IF you’re lucky enough to be in Cornwall this summer then don’t miss a truly hair-raising exhibition at the Tate St Ives.
The gallery is showing a series of independent one-room displays from different eras, concentrating on the theme of space, structure and light.
Two are sure to be popular with the kids – and the big kids – amongst us. Martin Creed has half filled the Lower Gallery 2, a semi-circular gallery looking out to Porthmeor beach with thousands of white balloons. Called Half the Air in a Given Space it cleverly gives shape to something that doesn’t usually have a shape. And the best thing is as well as just looking at it from the upper gallery you can go in amongst the balloons.
They’re surprisingly hard to walk through and it’s quite claustrophobic as they are several balloons deep above your head, meaning you have to punch them out of the way – which is also fun, and makes your hair stand up with static. There’s the occasional burst one of course – but the kids in particular seemed to love it.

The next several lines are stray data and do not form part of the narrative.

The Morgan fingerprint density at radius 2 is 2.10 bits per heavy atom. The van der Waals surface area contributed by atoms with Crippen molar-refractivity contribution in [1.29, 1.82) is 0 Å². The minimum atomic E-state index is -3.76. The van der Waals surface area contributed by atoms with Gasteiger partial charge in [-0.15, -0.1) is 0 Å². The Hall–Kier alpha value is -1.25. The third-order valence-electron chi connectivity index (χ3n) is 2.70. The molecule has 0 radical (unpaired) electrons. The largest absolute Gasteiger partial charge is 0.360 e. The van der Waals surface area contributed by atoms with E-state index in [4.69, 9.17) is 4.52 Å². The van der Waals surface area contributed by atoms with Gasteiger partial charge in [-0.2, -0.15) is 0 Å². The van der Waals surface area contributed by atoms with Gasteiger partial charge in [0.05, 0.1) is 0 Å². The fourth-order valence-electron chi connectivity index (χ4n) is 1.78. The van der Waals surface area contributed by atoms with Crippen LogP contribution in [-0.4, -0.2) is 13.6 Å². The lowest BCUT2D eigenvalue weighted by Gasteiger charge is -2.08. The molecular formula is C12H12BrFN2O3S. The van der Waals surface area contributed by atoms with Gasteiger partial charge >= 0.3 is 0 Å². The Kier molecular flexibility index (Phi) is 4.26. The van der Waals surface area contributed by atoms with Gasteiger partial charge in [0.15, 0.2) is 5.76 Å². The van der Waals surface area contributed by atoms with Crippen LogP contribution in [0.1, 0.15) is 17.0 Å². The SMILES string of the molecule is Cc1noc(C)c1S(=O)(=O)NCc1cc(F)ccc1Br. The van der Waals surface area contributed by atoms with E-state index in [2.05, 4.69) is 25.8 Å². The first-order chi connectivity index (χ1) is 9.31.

In another gallery, pleasant gallery assistants offer to measure you, and draw a line on the wall above your head, alongside your name and the date, in a work by Roman Ondak. A thick line has developed around the gallery by now but it’s fun to become part of the art work.
The works in other rooms include collages made by Margaret Mellis in St Ives and larger wooden assemblages made when she moved to Southwold. It’s an interesting exhibition by one of the more overlooked St Ives artists who died aged 95 in 2009. Another room focuses on sculptural works and prototypes by Naum Gabo, plus interesting photos from his time in the area.
The exhibition continues until September 25 and is worth a visit if you’re in the area.